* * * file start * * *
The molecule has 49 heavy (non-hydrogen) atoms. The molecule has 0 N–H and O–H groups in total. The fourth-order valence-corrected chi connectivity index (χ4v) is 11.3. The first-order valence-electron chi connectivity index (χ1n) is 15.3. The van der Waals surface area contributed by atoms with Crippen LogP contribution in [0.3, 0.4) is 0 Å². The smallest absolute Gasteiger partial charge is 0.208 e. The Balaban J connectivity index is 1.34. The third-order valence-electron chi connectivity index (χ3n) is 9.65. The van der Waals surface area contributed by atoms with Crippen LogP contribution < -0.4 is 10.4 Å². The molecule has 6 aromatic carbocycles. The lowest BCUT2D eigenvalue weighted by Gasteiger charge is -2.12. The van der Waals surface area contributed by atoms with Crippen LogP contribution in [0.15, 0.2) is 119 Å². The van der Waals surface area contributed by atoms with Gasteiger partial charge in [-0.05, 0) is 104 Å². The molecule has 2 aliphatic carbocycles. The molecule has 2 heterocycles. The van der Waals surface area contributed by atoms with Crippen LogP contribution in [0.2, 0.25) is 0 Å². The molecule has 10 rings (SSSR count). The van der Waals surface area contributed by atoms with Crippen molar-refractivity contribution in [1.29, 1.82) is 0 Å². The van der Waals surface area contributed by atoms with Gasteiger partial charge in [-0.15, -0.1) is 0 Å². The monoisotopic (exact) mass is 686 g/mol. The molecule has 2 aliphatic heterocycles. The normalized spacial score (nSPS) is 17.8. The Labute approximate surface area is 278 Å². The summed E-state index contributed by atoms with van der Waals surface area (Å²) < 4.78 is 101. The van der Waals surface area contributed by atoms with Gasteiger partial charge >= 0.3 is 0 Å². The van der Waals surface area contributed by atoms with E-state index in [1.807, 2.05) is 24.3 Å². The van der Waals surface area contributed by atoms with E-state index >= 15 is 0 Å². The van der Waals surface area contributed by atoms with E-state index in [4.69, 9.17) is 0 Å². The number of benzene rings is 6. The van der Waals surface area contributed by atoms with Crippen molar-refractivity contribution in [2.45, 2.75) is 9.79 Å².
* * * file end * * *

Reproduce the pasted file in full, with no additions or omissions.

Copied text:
The molecule has 49 heavy (non-hydrogen) atoms. The molecule has 0 N–H and O–H groups in total. The fourth-order valence-corrected chi connectivity index (χ4v) is 11.3. The first-order valence-electron chi connectivity index (χ1n) is 15.3. The van der Waals surface area contributed by atoms with Crippen LogP contribution in [0.3, 0.4) is 0 Å². The smallest absolute Gasteiger partial charge is 0.208 e. The Balaban J connectivity index is 1.34. The third-order valence-electron chi connectivity index (χ3n) is 9.65. The van der Waals surface area contributed by atoms with Crippen LogP contribution < -0.4 is 10.4 Å². The molecule has 6 aromatic carbocycles. The lowest BCUT2D eigenvalue weighted by Gasteiger charge is -2.12. The van der Waals surface area contributed by atoms with Crippen LogP contribution in [0.15, 0.2) is 119 Å². The van der Waals surface area contributed by atoms with Gasteiger partial charge in [-0.05, 0) is 104 Å². The molecule has 2 aliphatic carbocycles. The molecule has 2 heterocycles. The van der Waals surface area contributed by atoms with Crippen LogP contribution in [0.2, 0.25) is 0 Å². The molecule has 10 rings (SSSR count). The van der Waals surface area contributed by atoms with Crippen molar-refractivity contribution in [1.29, 1.82) is 0 Å². The van der Waals surface area contributed by atoms with Gasteiger partial charge in [-0.15, -0.1) is 0 Å². The monoisotopic (exact) mass is 686 g/mol. The molecule has 2 aliphatic heterocycles. The normalized spacial score (nSPS) is 17.8. The Labute approximate surface area is 278 Å². The summed E-state index contributed by atoms with van der Waals surface area (Å²) < 4.78 is 101. The van der Waals surface area contributed by atoms with Gasteiger partial charge >= 0.3 is 0 Å². The van der Waals surface area contributed by atoms with E-state index in [1.807, 2.05) is 24.3 Å². The van der Waals surface area contributed by atoms with E-state index >= 15 is 0 Å². The van der Waals surface area contributed by atoms with E-state index in [4.69, 9.17) is 0 Å². The number of benzene rings is 6. The van der Waals surface area contributed by atoms with Crippen molar-refractivity contribution in [2.45, 2.75) is 9.79 Å².